daring
dancing
flaming forms of, actually, life.

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In answer to Frank Prem’s analysis (in the end the flame)

Seasonal Perspectives

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I stand
a moment
in frigid air
and hear a cheery bird chirp near
and think
Why does he play his song?
Does he not see the frosty fronds, the wintry trees, the sleeping ground?

I perch
a moment
midst warming breeze
and see a saddened person sigh
and think
Why would she moan and cry?
Does she not feel the stretching stalks, the budding leaves, the waking sounds?

And both
the bird and human
shrug
and go back home
to wonder why
the other must be bound.

 

Photo by Peter Lewis on Unsplash

The Cure for Depression: Connect with a Human

Looking at tips for curing Depression? If not, stick around anyway and you might make a friend.

Which leads us into the first tip: Connect with a human.

I don’t know about the rest of the crowd, but the last thing I want to do when I’m down in my cozy depression pit is seek out other people. They are often the reason I crawled into my closet in the first place. They should seek me out, preferably with a bribe.

Unfortunately, people are rather self-centered. Usually, a person is most concerned with his own thoughts and feelings because that is who he is literally inside of. So, your (and my) dummy friends and family need at least a little tiny clue that we could use a helping hand. And a bribe.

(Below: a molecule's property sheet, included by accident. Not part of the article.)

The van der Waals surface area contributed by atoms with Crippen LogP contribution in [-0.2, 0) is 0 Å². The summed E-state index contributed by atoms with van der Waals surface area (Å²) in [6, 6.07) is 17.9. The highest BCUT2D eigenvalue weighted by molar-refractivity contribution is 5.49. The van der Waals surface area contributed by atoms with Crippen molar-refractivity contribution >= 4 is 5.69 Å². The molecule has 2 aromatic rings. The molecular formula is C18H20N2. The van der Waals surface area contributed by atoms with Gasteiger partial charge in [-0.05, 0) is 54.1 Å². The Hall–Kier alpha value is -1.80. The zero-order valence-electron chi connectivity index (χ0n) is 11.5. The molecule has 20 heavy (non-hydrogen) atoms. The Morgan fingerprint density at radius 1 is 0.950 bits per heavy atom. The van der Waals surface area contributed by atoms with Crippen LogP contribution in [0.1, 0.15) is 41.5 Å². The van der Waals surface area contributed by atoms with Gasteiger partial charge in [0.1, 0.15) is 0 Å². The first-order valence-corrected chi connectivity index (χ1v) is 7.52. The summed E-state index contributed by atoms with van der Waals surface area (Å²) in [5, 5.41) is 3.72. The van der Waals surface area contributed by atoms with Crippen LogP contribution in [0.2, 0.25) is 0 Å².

Another failing of mine is a tendency to look at the great big huge picture of a problem and find (somehow) that I cannot even take one step toward progress. This is even worse when I am inside my depressive mind, trapped in a swirling vortex of apathy and negative self-talk.

What do we do? I will beat this tip over your head about 14 times: Start with small.

I happen to know that you can still get cell phone reception inside your mind/mud pit/closet/bathroom. So, the way to start small is by:

  1. Texting a friend
  2. Reading and commenting on safe and open blog posts. Most of us are nice, and know what you go through.
  3. Talking to your friend, partner, spouse, or roommate from behind the door.

I am also a big fan of pets as comforters. Go ahead and hide from the world for some recharge time, but bring your cat or dog or chinchilla with you. You can pet them all Dr. Evil style, tell them everything that sucks about humans, then connect with a person.

As amazing as animal companions are, however, you will gain the most benefit from other humans.

Yes, I know that is a scary idea. I spent nearly an entire counseling session arguing with my paid friend about NOT TRUSTING ANYONE because people hurt you. However, I also know that I need a few good people.

Connections with peers was found to be the #1 determinant of happiness by some dude at Pennsylvania University, even more so than sugary dessert consumption. Knowing that, give it a chance. Start small, and you’ll eventually have some peeps you can send anything from concerns to dirty jokes to.

It’s worth it. You’re worth it. I know.

 

Photo Credit:
Sandrachile .
Namcha ph

 

*Chelsea Owens is not a licensed anything, except a Class D driver in her home state, and shares all information and advice from personal experience and research.

“To be nobody – but -yourself– in a world which is doing its best, night and day, to make you everybody else–means to fight the hardest battle which any human being can fight; and never stop fighting.”

-e. e. cummings, “A Poet’s Advice to Students” in E. E. Cummings: A Miscellany (1958), edited by George James Firmage, p. 13 (Source).

Mental-ity

I don’t read re-posts. We-e-e-e-ell once in a blue moon I will.